The fall of Robin Symes
McDonald Institute for Archaeological Research
Mr Robin Symes, London’s best-known and most successful dealer in antiquities, was sent to prison for two years at the High Court in the Strand on 21 January 2005. He was jailed on two counts, one for 15 months, the other for 9 months. Both were for contempt of court. A third charge, for yet another contempt, still hangs over Mr Symes. He was given a one-year prison sentence, suspended, in the summer of 2004 and the judge, Mr Justice Peter Smith, refused to lift the suspension. This means that, unless Mr Symes complies with certain undertakings he has given to the court, while he is in prison, he could serve a further year after his current sentences expire.
The prison sentences were the culmination of a set of circumstances that began in Italy in the summer of 1999. At a dinner, at a rented villa in Umbria, hosted by (the late) Mr Leon Levy, a noted American collector of antiquities, and his wife Shelby White, Mr Symes’s partner, Mr Christo Michaelides, fell down some steps, hit his head on a radiator, and died in hospital the next day.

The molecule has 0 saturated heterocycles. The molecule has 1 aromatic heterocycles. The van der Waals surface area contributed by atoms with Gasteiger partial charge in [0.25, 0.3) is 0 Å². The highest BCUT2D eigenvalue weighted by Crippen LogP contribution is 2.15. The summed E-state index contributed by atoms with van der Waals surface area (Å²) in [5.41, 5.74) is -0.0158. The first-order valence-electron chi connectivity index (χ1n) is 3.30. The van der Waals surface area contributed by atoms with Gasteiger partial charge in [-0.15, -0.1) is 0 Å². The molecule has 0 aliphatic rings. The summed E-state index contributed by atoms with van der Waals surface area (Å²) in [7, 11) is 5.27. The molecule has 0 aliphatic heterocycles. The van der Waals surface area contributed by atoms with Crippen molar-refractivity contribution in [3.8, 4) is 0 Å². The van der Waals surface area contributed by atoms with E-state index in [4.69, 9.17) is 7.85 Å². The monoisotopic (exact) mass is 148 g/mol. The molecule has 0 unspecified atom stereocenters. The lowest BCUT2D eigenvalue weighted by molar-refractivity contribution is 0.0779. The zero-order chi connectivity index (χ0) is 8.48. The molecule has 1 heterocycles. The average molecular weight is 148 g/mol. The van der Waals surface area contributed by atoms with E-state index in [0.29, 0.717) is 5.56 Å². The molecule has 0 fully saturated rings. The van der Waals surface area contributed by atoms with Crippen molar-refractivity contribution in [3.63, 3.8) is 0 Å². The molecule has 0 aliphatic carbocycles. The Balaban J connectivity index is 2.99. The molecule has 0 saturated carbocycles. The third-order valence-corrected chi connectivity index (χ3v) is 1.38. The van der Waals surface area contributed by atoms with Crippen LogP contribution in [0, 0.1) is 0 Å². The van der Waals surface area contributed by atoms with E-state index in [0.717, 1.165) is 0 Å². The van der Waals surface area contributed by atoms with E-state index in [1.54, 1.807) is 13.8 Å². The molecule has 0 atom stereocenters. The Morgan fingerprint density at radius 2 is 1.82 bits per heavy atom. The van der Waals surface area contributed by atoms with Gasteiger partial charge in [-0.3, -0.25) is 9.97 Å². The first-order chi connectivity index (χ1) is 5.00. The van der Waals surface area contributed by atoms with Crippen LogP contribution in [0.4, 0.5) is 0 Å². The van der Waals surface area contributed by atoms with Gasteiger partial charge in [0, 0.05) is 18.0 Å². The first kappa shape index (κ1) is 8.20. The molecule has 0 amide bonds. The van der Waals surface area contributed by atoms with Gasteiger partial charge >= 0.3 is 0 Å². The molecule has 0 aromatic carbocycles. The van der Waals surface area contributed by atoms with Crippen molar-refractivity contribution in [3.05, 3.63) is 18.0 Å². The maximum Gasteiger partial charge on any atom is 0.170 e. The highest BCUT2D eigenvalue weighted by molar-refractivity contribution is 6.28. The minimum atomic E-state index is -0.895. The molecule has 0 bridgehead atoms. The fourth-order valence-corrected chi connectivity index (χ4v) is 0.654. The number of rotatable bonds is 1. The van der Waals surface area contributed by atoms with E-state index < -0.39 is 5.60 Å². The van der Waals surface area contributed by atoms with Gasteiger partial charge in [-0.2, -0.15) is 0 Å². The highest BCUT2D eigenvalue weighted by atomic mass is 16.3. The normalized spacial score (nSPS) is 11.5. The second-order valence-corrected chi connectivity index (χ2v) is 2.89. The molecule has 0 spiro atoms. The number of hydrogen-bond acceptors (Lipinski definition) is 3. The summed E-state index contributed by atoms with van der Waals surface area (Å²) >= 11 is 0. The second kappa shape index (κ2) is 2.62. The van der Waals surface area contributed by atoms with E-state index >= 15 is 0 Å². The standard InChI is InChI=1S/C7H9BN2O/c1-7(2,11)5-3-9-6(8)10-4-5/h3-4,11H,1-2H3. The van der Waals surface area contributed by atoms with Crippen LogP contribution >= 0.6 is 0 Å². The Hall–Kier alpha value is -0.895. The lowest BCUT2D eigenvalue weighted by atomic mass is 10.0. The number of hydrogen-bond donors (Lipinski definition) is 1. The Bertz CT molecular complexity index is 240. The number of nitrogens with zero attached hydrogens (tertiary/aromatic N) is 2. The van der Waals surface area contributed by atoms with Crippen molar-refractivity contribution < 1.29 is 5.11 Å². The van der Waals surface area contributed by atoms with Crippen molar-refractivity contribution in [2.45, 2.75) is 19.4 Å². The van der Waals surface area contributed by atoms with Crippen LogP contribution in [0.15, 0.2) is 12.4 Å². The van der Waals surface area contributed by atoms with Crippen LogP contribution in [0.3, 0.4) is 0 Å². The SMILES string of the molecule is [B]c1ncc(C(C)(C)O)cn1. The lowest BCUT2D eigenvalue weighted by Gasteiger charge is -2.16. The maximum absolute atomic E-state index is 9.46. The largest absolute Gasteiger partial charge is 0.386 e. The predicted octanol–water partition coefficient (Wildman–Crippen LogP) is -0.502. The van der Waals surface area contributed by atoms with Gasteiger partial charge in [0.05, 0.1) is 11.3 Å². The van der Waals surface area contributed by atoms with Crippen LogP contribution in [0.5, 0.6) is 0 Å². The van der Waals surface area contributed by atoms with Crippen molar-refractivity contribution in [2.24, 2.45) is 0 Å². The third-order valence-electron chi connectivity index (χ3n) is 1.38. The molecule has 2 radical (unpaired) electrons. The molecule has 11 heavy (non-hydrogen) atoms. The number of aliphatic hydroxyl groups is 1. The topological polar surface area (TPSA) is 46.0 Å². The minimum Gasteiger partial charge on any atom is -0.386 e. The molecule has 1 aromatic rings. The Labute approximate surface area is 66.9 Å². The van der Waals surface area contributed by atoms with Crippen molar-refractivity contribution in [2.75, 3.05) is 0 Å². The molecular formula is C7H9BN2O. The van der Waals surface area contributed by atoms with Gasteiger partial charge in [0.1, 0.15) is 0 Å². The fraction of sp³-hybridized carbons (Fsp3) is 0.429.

Initially, during the period of intense grief that followed the tragedy, there was no dispute between Mr Symes and Mr Michaelides’s Greek family. Mr Symes and Mr Michaelides had lived together since the early 1970s. They had a house in London, flats in New York and Athens, and shared a property on the Greek island of Schinoussa. About a year after the accident, however, the Greek family of Mr Michaelides asked for his affairs to be settled. They took the view that Mr Symes and Mr Michaelides were business partners, that they (the latter’s Greek family) had inherited his share of the business, and they wanted to sell their 50 per cent. They were shipowners, they said, and they knew nothing about antiquities. Mr Symes, however, took the view that Mr Michaelides had only been an employee of the company that traded antiquities, called Robin Symes Limited, and that therefore he, Symes, was the lawful owner of the whole business.